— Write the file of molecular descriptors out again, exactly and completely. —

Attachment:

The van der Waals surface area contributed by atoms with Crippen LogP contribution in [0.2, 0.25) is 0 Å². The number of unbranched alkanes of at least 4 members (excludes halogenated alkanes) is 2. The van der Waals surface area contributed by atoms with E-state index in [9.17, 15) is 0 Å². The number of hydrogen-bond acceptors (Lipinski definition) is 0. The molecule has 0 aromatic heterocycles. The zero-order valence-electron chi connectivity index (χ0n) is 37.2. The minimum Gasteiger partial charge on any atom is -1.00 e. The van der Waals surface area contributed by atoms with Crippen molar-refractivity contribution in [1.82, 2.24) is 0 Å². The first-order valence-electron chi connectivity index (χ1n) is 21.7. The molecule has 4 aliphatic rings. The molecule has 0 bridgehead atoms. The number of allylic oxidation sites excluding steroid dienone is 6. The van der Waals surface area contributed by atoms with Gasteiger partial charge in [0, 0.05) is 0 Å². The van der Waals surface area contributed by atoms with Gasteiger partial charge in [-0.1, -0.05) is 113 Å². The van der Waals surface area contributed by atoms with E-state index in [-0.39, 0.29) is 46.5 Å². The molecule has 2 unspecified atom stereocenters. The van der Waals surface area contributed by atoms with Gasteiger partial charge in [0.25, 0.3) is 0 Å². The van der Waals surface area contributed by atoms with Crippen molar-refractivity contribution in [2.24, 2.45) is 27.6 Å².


The van der Waals surface area contributed by atoms with Crippen LogP contribution in [0.2, 0.25) is 0 Å². The number of unbranched alkanes of at least 4 members (excludes halogenated alkanes) is 2. The van der Waals surface area contributed by atoms with E-state index in [9.17, 15) is 0 Å². The number of hydrogen-bond acceptors (Lipinski definition) is 0. The molecule has 0 aromatic heterocycles. The zero-order valence-electron chi connectivity index (χ0n) is 37.2. The minimum Gasteiger partial charge on any atom is -1.00 e. The van der Waals surface area contributed by atoms with Crippen molar-refractivity contribution in [1.82, 2.24) is 0 Å². The first-order valence-electron chi connectivity index (χ1n) is 21.7. The molecule has 4 aliphatic rings. The molecule has 0 bridgehead atoms. The number of allylic oxidation sites excluding steroid dienone is 6. The van der Waals surface area contributed by atoms with Gasteiger partial charge in [0, 0.05) is 0 Å². The van der Waals surface area contributed by atoms with Gasteiger partial charge in [-0.1, -0.05) is 113 Å². The van der Waals surface area contributed by atoms with E-state index in [-0.39, 0.29) is 46.5 Å². The molecule has 2 unspecified atom stereocenters. The van der Waals surface area contributed by atoms with Gasteiger partial charge in [0.25, 0.3) is 0 Å². The van der Waals surface area contributed by atoms with Crippen molar-refractivity contribution in [2.24, 2.45) is 27.6 Å².